The candidates running for president are only the most visible parts of huge organizations mobilizing to boost them to the White House. Underneath them, key staff and advisers are implementing the strategy that could lead to victory next November.
National Journal Hotline's new Staffer Tracker traces the construction of those campaigns. The Tracker is an interactive encyclopedia of the people working for 2016 candidates and where they've been before. The aides from previous presidential campaigns have spread out across the spectrum of candidates seeking the presidency in 2016. The connections between 20 White House hopefuls and the campaigns that came before them are everywhere.
For example, New Jersey Gov. Chris Christie has a lock on former staffers for former New York City Mayor Rudy Giuliani's 2008 bid. Ron Paul's former allies have gone to work for his son, Rand Paul. And so-called "establishment" candidates Jeb Bush and Marco Rubio have indeed pulled from the many alumni of Mitt Romney's and George W. Bush's presidential runs. Sens. Lindsey Graham and John McCain share more than ideology: The South Carolina senator has drawn from the talents of many who worked on McCain's 2000 and 2008 campaigns.
On the Democratic side, Hillary Clinton has brought in many who have worked for her 2008 foe Barack Obama this time around, as well as retaining many people who worked on her original campaign that year.
Clinton's not the only candidate to draw from people who have helped her in the past. Many candidates, including former Sen. Rick Santorum of Pennsylvania and former Govs. Rick Perry of Texas and Lincoln Chafee of Rhode Island, are all working with people who have aided their Senate, gubernatorial, and even presidential campaigns of years past. And for those who haven't launched yet, like Govs. Scott Walker of Wisconsin and John Kasich of Ohio, we've collected the names of their key people and the outside groups housing them now.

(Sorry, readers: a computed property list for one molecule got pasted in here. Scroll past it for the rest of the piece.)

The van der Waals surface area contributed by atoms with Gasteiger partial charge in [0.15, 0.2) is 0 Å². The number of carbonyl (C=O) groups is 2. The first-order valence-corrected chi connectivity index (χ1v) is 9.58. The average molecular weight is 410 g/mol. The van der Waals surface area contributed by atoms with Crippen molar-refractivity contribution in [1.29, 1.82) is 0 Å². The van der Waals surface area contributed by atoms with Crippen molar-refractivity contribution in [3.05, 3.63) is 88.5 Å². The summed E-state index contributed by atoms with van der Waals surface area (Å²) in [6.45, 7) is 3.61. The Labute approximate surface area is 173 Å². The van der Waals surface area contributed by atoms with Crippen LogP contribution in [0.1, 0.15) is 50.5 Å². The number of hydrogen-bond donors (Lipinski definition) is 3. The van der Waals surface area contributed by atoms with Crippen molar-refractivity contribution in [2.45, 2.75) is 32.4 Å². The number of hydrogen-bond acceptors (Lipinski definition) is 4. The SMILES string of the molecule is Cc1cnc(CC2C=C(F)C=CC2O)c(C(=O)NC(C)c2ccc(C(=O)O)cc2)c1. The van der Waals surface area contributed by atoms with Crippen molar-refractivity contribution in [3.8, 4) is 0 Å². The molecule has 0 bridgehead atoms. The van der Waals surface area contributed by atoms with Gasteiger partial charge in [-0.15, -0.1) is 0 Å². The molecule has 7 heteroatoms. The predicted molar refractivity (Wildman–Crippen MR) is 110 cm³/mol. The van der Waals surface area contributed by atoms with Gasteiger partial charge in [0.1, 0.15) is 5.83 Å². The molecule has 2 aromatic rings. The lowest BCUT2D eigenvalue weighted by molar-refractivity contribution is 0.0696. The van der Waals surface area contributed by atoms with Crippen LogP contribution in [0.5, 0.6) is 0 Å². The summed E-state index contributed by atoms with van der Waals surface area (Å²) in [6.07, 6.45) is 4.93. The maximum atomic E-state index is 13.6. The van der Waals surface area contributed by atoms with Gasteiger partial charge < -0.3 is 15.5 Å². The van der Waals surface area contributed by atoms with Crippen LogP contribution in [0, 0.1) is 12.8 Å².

Highlights of staffers' previous work for major candidates in prior elections were collected from official bios, LinkedIn, recent press reports, and our own reporting. For corrections, additions, and updates, please contact firstname.lastname@example.org.
This article is from the archive of our partner National Journal.
Zach Cohen is a web producer for National Journal Hotline. Before joining National Journal in 2014, he interned at The Washington Post, Time Magazine, USA Today and PBS MediaShift and wrote about politics and government for New Voices. Zach was born and raised in New Jersey and got his bachelor's degree in international relations from American University, where he served as editor-in-chief of The Eagle, the school newspaper.